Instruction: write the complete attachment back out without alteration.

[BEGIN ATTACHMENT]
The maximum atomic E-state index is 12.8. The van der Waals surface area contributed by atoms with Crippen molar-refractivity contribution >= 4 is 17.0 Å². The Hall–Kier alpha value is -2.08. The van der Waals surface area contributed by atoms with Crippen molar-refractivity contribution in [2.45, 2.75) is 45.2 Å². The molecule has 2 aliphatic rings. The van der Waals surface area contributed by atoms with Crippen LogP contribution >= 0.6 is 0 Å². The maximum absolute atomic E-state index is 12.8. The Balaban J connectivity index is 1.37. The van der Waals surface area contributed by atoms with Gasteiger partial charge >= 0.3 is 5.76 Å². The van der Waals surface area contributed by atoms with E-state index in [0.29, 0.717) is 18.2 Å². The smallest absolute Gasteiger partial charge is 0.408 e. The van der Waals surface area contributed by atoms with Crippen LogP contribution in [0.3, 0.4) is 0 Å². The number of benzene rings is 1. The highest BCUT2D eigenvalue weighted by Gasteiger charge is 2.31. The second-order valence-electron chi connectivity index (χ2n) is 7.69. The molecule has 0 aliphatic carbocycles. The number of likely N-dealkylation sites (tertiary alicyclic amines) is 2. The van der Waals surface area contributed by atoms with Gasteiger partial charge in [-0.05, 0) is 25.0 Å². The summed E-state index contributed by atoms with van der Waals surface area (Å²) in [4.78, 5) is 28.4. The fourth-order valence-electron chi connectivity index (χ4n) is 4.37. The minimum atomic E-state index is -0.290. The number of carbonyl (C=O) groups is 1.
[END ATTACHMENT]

The maximum atomic E-state index is 12.8. The van der Waals surface area contributed by atoms with Crippen molar-refractivity contribution >= 4 is 17.0 Å². The Hall–Kier alpha value is -2.08. The van der Waals surface area contributed by atoms with Crippen molar-refractivity contribution in [2.45, 2.75) is 45.2 Å². The molecule has 2 aliphatic rings. The van der Waals surface area contributed by atoms with Crippen LogP contribution >= 0.6 is 0 Å². The maximum absolute atomic E-state index is 12.8. The Balaban J connectivity index is 1.37. The van der Waals surface area contributed by atoms with Gasteiger partial charge >= 0.3 is 5.76 Å². The van der Waals surface area contributed by atoms with E-state index in [0.29, 0.717) is 18.2 Å². The smallest absolute Gasteiger partial charge is 0.408 e. The van der Waals surface area contributed by atoms with Crippen LogP contribution in [0.3, 0.4) is 0 Å². The number of benzene rings is 1. The highest BCUT2D eigenvalue weighted by Gasteiger charge is 2.31. The second-order valence-electron chi connectivity index (χ2n) is 7.69. The molecule has 0 aliphatic carbocycles. The number of likely N-dealkylation sites (tertiary alicyclic amines) is 2. The van der Waals surface area contributed by atoms with Gasteiger partial charge in [-0.05, 0) is 25.0 Å². The summed E-state index contributed by atoms with van der Waals surface area (Å²) in [4.78, 5) is 28.4. The fourth-order valence-electron chi connectivity index (χ4n) is 4.37. The minimum atomic E-state index is -0.290. The number of carbonyl (C=O) groups is 1.